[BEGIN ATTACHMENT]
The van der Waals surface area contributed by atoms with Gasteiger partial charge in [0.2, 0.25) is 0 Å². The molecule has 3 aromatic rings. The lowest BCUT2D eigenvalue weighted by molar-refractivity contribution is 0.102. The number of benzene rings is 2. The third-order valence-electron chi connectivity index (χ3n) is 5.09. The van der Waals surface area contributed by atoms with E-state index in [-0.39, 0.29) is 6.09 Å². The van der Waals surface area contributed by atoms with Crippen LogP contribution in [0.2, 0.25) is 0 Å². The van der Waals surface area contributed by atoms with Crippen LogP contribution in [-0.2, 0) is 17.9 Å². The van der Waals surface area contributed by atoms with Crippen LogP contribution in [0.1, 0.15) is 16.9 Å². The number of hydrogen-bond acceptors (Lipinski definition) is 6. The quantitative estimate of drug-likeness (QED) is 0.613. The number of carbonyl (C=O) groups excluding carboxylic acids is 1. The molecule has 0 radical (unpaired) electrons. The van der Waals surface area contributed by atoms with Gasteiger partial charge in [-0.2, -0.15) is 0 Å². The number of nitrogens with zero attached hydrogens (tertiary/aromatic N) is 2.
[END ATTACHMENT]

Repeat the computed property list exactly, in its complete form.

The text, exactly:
The van der Waals surface area contributed by atoms with Gasteiger partial charge in [0.2, 0.25) is 0 Å². The molecule has 3 aromatic rings. The lowest BCUT2D eigenvalue weighted by molar-refractivity contribution is 0.102. The number of benzene rings is 2. The third-order valence-electron chi connectivity index (χ3n) is 5.09. The van der Waals surface area contributed by atoms with E-state index in [-0.39, 0.29) is 6.09 Å². The van der Waals surface area contributed by atoms with Crippen LogP contribution in [0.2, 0.25) is 0 Å². The van der Waals surface area contributed by atoms with Crippen LogP contribution in [-0.2, 0) is 17.9 Å². The van der Waals surface area contributed by atoms with Crippen LogP contribution in [0.1, 0.15) is 16.9 Å². The number of hydrogen-bond acceptors (Lipinski definition) is 6. The quantitative estimate of drug-likeness (QED) is 0.613. The number of carbonyl (C=O) groups excluding carboxylic acids is 1. The molecule has 0 radical (unpaired) electrons. The van der Waals surface area contributed by atoms with Gasteiger partial charge in [-0.2, -0.15) is 0 Å². The number of nitrogens with zero attached hydrogens (tertiary/aromatic N) is 2.